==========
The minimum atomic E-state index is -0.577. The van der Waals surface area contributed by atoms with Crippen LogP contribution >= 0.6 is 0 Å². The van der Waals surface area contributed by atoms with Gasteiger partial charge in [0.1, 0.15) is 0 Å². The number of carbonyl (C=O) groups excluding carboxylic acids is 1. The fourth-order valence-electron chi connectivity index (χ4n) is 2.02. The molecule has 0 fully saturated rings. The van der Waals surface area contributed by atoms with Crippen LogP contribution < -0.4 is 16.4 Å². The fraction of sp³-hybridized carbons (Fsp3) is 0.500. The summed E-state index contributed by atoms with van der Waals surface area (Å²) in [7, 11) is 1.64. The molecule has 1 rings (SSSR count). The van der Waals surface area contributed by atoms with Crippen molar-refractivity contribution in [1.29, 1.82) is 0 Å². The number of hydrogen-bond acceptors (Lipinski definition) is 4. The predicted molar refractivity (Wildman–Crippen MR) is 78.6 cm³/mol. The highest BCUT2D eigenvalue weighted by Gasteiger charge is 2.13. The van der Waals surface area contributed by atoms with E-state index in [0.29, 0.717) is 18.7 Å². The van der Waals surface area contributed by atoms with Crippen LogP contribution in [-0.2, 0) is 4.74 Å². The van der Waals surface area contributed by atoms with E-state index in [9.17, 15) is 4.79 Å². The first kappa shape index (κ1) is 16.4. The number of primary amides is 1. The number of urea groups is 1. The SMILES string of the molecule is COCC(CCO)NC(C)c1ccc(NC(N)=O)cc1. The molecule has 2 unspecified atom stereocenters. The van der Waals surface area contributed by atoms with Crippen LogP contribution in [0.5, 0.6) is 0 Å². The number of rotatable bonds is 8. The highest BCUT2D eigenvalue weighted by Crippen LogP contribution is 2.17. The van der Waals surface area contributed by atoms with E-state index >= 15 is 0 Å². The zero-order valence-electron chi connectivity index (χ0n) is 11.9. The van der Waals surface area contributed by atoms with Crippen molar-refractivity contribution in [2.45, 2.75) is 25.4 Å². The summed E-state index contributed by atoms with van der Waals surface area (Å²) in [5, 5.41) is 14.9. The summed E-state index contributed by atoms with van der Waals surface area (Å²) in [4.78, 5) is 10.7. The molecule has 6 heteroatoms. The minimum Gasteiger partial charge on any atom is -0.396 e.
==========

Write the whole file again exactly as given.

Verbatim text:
The minimum atomic E-state index is -0.577. The van der Waals surface area contributed by atoms with Crippen LogP contribution >= 0.6 is 0 Å². The van der Waals surface area contributed by atoms with Gasteiger partial charge in [0.1, 0.15) is 0 Å². The number of carbonyl (C=O) groups excluding carboxylic acids is 1. The fourth-order valence-electron chi connectivity index (χ4n) is 2.02. The molecule has 0 fully saturated rings. The van der Waals surface area contributed by atoms with Crippen LogP contribution < -0.4 is 16.4 Å². The fraction of sp³-hybridized carbons (Fsp3) is 0.500. The summed E-state index contributed by atoms with van der Waals surface area (Å²) in [7, 11) is 1.64. The molecule has 1 rings (SSSR count). The van der Waals surface area contributed by atoms with Crippen molar-refractivity contribution in [1.29, 1.82) is 0 Å². The number of hydrogen-bond acceptors (Lipinski definition) is 4. The predicted molar refractivity (Wildman–Crippen MR) is 78.6 cm³/mol. The highest BCUT2D eigenvalue weighted by Gasteiger charge is 2.13. The van der Waals surface area contributed by atoms with E-state index in [0.29, 0.717) is 18.7 Å². The van der Waals surface area contributed by atoms with Crippen LogP contribution in [-0.2, 0) is 4.74 Å². The van der Waals surface area contributed by atoms with E-state index in [9.17, 15) is 4.79 Å². The first kappa shape index (κ1) is 16.4. The number of primary amides is 1. The number of urea groups is 1. The SMILES string of the molecule is COCC(CCO)NC(C)c1ccc(NC(N)=O)cc1. The molecule has 2 unspecified atom stereocenters. The van der Waals surface area contributed by atoms with Crippen LogP contribution in [0.5, 0.6) is 0 Å². The number of rotatable bonds is 8. The highest BCUT2D eigenvalue weighted by Crippen LogP contribution is 2.17. The van der Waals surface area contributed by atoms with E-state index >= 15 is 0 Å². The zero-order valence-electron chi connectivity index (χ0n) is 11.9. The van der Waals surface area contributed by atoms with Crippen molar-refractivity contribution in [2.45, 2.75) is 25.4 Å². The summed E-state index contributed by atoms with van der Waals surface area (Å²) in [5, 5.41) is 14.9. The summed E-state index contributed by atoms with van der Waals surface area (Å²) in [4.78, 5) is 10.7. The molecule has 6 heteroatoms. The minimum Gasteiger partial charge on any atom is -0.396 e.